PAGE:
Human bestrophin 1 (hBest1) is a calcium-activated chloride channel from the retinal pigment epithelium, where it can suffer mutations associated with vitelliform macular degeneration, or Best disease. We describe the structure of a bacterial homolog (KpBest) of hBest1 and functional characterizations of both channels. KpBest is a pentamer that forms a five-helix transmembrane pore, closed by three rings of conserved hydrophobic residues, and has a cytoplasmic cavern with a restricted exit. From electrophysiological analysis of structure-inspired mutations in KpBest and hBest1, we find a subtle control of ion selectivity in the bestrophins, including reversal of anion/cation selectivity, and dramatic activationmore » by mutations at the exit restriction. Lastly, a homology model of hBest1 shows the locations of disease-causing mutations and suggests possible roles in regulation.« less

  18. Ion permeation mechanism of the potassium channel

    NASA Astrophysics Data System (ADS)

    Åqvist, Johan; Luzhkov, Victor

    2000-04-01

    Ion-selective channels enable the specific permeation of ions through cell membranes and provide the basis of several important biological functions; for example, electric signalling in the nervous system. Although a large amount of electrophysiological data is available, the molecular mechanisms by which these channels can mediate ion transport remain a significant unsolved problem. With the recently determined crystal structure of the representative K+ channel (KcsA) from Streptomyces lividans, it becomes possible to examine ion conduction pathways on a microscopic level. K+ channels utilize multi-ion conduction mechanisms, and the three-dimensional structure also shows several ions present in the channel. Here we report results from molecular dynamics free energy perturbation calculations that both establish the nature of the multiple ion conduction mechanism and yield the correct ion selectivity of the channel. By evaluating the energetics of all relevant occupancy states of the selectivity filter, we find that the favoured conduction pathway involves transitions only between two main states with a free difference of about 5 kcal mol-1. Other putative permeation pathways can be excluded because they would involve states that are too high in energy.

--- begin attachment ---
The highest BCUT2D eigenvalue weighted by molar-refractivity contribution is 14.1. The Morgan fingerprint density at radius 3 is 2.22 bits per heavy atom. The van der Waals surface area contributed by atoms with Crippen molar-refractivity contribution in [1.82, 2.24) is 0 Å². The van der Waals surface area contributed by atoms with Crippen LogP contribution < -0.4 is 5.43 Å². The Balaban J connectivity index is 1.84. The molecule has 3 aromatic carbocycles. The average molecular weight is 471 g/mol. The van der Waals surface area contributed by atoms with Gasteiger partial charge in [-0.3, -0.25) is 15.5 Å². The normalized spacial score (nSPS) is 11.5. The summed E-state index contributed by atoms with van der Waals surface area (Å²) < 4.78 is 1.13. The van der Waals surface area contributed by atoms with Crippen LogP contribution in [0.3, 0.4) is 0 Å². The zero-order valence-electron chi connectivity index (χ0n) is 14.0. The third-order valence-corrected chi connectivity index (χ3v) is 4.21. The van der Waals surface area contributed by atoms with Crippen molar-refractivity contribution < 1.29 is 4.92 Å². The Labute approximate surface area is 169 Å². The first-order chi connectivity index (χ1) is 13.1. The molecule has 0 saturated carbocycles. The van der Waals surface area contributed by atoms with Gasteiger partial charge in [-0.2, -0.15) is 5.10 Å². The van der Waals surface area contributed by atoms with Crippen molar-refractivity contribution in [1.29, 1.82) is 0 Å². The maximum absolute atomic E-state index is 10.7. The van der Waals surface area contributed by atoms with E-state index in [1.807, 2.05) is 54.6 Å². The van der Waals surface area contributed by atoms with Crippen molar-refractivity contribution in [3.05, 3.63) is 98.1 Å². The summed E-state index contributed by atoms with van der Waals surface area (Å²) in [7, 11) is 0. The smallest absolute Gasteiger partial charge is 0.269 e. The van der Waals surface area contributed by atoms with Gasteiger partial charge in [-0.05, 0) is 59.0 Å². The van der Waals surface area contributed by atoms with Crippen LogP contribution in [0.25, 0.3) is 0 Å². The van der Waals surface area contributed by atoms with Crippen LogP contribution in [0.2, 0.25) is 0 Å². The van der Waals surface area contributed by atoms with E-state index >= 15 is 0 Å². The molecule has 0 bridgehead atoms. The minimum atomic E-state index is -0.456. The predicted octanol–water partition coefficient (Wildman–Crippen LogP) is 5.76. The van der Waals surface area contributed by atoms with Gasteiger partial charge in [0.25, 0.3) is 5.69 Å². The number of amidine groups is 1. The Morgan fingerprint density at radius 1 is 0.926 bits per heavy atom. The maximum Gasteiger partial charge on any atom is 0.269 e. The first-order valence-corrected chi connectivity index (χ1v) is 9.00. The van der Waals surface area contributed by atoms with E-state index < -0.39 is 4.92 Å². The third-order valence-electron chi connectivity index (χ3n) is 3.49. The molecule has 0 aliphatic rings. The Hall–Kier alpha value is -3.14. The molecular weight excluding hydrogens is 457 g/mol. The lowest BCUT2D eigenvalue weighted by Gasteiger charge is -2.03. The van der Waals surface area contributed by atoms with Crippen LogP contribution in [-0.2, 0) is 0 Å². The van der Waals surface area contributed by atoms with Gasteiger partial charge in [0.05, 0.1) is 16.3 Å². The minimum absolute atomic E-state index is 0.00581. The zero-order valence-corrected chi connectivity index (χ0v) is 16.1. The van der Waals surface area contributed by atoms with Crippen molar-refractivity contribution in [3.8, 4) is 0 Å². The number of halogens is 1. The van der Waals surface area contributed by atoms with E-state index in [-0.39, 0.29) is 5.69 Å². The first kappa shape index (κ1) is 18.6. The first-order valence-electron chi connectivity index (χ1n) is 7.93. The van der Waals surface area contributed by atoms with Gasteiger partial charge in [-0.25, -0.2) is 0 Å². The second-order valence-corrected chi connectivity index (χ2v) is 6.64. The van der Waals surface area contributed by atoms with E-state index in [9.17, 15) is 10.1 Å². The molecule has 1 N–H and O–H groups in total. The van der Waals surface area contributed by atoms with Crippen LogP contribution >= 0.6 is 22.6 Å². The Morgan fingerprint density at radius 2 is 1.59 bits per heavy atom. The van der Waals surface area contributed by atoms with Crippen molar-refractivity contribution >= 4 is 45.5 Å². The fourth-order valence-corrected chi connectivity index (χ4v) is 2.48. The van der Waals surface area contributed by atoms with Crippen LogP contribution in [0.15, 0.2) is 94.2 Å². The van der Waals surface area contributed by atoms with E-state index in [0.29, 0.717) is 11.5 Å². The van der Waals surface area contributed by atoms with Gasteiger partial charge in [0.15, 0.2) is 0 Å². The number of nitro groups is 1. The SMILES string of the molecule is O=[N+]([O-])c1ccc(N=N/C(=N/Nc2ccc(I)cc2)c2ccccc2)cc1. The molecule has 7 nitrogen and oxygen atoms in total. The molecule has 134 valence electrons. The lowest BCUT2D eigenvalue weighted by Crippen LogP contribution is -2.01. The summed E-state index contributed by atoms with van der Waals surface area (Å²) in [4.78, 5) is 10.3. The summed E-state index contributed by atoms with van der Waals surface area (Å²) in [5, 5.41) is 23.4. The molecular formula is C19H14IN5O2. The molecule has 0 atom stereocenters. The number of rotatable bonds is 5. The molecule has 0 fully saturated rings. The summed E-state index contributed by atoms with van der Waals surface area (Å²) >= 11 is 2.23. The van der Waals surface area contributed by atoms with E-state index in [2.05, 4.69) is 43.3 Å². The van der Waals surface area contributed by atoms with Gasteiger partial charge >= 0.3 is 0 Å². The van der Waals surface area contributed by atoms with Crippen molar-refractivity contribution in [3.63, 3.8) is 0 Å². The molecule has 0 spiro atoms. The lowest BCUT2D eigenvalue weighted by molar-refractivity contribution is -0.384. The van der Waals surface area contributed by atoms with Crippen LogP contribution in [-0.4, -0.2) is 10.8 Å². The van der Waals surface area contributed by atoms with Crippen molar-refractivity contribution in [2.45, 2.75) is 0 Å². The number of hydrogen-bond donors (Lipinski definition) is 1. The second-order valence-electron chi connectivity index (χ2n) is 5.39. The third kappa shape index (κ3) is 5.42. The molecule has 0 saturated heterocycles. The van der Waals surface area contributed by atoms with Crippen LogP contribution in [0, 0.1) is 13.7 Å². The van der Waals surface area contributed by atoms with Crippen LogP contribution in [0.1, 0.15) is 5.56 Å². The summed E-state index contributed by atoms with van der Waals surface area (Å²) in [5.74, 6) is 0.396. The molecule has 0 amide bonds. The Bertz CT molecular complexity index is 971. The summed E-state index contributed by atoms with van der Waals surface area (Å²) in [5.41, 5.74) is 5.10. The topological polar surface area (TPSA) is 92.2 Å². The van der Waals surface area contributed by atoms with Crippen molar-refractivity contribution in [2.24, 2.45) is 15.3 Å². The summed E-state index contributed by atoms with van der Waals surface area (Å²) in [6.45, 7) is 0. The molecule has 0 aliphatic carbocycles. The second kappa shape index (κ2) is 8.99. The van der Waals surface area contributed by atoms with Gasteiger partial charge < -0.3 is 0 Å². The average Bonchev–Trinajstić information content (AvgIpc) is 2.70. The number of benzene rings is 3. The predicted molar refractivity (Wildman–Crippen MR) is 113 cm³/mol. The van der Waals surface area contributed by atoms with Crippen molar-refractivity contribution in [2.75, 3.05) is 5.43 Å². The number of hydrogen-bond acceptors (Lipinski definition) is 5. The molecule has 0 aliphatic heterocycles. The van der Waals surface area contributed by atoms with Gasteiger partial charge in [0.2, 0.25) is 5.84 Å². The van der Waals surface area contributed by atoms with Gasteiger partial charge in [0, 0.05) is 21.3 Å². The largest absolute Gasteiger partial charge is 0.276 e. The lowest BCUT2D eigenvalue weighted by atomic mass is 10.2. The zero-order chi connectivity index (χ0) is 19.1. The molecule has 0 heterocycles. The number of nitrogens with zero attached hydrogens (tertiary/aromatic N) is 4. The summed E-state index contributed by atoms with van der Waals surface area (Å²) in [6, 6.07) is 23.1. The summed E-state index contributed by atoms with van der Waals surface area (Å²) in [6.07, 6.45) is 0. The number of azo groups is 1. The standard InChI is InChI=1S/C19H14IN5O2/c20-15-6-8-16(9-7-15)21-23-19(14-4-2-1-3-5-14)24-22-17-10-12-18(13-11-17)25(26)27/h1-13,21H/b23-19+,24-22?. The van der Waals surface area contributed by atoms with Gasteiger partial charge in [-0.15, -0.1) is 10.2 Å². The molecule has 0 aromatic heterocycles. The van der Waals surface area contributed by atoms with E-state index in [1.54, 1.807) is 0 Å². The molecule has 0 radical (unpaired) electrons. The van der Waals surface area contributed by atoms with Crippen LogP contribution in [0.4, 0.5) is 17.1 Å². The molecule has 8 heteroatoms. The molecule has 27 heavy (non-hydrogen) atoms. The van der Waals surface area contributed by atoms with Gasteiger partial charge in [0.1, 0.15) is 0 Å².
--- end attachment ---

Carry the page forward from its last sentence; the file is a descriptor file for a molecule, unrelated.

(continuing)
19. Ion-channel-coupled receptor-based platform for a real-time measurement of G-protein-coupled receptor activities.

    PubMed

    Lim, Jong Hyun; Oh, Eun Hae; Park, Juhun; Hong, Seunghun; Park, Tai Hyun

    2015-02-24